Tag: water utility finance (page 1 of 10)

What 10 Years of Georgia Water Utility Data can Reveal

Co-author Neil Sullivan is a Rates Specialist at the Environmental Finance Center.

Since 2007, the Environmental Finance Center at the University of North Carolina at Chapel Hill has been conducting water and wastewater rate surveys in Georgia. With support from the Georgia Environmental Finance Authority and other organizations[1], the EFC at UNC has collected a decade worth of rates data. Each year this data allows the us to create water and wastewater Rates Dashboards. This free tool helps utility staff analyze and weigh their current rates against different indicators to better inform future rate settings. Additionally, this data reveals important trends in how Georgia utilities manage their finances. Read on to see how the landscape of water and wastewater rates has transformed in the past decade:

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Are Utilities that Need to Raise Rates Actually Raising Rates?

What happens if a water utility collects less in revenues than it pays in expenditures in one year? It will raise some alarms, but some utilities might be able to weather that shortfall by dipping into their reserves and bounce back the following year. But what happens if a water utility collects less in revenues than it pays in expenditures in three consecutive years? That is probably a strong indication that the rates it is charging its customers are too low. Assuming that expenses cannot be significantly reduced, a rate increase is almost certainly necessary. So are utilities in this position raising rates the following year, or are there obstacles that may be chronically preventing the adoption of rate increases? In this post, I analyze ten years of financial and rates data from hundreds of North Carolina utilities to explore this question.

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Four Factors that Allow One Utility to Provide Financial Assistance to People Who Don’t Even Have a Water Account

When setting rates, most water and wastewater utilities are concerned (at least to some extent) about whether their customers can afford the resulting bills. Many utilities are also wondering how they can assist the poorest segments of their customer base with the cost of water/wastewater service. However, a frustrating problem is that a lot of low income people live in multifamily housing, such as apartments, and do not actually have an account with the water utility. Even though they don’t receive a bill directly, these tenants are paying for the water/wastewater service indirectly via their rent. So some utility managers have been grappling with effective ways to provide assistance to these water users. Different theories involving vouchers etc. have been espoused, but one utility seems to have actually solved the problem.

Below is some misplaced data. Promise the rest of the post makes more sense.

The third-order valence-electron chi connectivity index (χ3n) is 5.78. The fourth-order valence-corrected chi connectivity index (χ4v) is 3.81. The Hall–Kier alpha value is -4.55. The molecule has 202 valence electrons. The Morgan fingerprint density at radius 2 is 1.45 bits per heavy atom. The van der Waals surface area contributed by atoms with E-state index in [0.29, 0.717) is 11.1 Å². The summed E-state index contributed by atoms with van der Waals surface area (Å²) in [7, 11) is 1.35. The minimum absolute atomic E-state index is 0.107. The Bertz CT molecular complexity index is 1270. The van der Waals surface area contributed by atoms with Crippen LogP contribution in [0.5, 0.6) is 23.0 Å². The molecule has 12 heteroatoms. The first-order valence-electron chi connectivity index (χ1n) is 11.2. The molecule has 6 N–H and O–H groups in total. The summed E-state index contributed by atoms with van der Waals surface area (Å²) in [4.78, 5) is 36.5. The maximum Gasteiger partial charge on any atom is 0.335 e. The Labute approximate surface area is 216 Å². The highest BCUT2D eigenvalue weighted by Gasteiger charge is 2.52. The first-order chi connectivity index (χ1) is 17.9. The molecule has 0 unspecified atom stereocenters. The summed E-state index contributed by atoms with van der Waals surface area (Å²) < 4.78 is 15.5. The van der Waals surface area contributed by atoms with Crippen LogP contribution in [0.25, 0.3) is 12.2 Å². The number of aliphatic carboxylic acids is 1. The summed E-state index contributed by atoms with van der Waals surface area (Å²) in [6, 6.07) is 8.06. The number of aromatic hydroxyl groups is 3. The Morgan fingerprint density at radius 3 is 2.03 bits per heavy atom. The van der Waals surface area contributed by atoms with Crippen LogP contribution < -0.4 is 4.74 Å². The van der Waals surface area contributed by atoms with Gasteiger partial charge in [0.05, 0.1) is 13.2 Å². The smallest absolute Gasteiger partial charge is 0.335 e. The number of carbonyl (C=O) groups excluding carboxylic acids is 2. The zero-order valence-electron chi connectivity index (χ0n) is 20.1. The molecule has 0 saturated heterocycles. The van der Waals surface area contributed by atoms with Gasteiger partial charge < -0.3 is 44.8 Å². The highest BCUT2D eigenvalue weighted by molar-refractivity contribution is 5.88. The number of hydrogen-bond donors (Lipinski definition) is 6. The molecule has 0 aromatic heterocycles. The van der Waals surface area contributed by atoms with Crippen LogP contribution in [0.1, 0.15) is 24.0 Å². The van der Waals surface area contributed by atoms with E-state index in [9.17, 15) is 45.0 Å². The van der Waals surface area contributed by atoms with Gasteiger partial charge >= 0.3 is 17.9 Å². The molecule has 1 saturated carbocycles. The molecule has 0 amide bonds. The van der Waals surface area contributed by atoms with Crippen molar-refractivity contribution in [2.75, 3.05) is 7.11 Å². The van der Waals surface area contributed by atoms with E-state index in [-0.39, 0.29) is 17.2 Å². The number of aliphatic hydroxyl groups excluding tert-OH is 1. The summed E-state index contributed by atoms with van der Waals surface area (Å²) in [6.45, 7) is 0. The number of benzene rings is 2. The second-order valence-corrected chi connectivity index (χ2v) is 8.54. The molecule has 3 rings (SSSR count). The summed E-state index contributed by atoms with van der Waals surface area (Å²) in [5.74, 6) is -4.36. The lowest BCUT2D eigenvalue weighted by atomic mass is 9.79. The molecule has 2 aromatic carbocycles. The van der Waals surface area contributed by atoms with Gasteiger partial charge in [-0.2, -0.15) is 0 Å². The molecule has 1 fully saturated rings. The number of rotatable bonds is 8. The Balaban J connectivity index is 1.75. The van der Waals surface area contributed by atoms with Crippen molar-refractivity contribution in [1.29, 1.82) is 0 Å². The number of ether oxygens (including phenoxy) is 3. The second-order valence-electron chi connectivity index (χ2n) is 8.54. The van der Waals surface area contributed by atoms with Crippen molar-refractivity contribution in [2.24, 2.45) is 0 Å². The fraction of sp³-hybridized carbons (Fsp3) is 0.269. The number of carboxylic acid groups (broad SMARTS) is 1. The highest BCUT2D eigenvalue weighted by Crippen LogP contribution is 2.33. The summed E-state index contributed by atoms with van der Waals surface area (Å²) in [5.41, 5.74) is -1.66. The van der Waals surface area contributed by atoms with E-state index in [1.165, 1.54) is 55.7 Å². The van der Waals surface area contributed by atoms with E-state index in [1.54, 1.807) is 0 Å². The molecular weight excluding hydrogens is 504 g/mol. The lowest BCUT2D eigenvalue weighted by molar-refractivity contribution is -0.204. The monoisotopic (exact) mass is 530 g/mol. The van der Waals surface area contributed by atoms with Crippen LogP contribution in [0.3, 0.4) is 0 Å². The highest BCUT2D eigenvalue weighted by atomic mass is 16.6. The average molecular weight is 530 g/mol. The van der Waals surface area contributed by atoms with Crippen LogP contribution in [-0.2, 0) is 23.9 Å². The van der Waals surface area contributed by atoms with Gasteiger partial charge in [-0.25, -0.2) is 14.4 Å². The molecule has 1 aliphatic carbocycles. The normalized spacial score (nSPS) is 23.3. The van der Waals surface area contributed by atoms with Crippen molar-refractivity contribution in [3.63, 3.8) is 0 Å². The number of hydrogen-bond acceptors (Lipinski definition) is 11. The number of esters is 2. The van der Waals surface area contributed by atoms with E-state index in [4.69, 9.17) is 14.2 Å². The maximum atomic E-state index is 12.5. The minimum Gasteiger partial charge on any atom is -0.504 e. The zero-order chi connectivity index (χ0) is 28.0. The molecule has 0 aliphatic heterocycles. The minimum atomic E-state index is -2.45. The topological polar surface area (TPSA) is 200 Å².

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What Drives Public-Private Partnerships and the Risks to Be Aware of

As the nation struggles to repair, maintain, and expand its infrastructure, public-private partnerships are gaining traction as a strategy for delivering traditionally “public” services. Public-private partnerships (or P3s) are touted on the idea that public projects can benefit from the private sector’s increased competition, more accurate pricing, expanded financing options, and more flexible personnel and procurement processes. In return, the private sector is given the opportunity to access a market otherwise served by the public. It can be a mutually beneficial relationship.

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Get What You Need: Survey results on communicating the need for a water rate increase

The water industry is facing unprecedented capital needs, needs which will largely be recovered through increased rates. Sitting between public utilities and the public are governing boards trying to make the right decision for their community and the utility. What information do governing boards need to approve a water rate increase?  What are the most effective methods of communicating the need for a rate increase?

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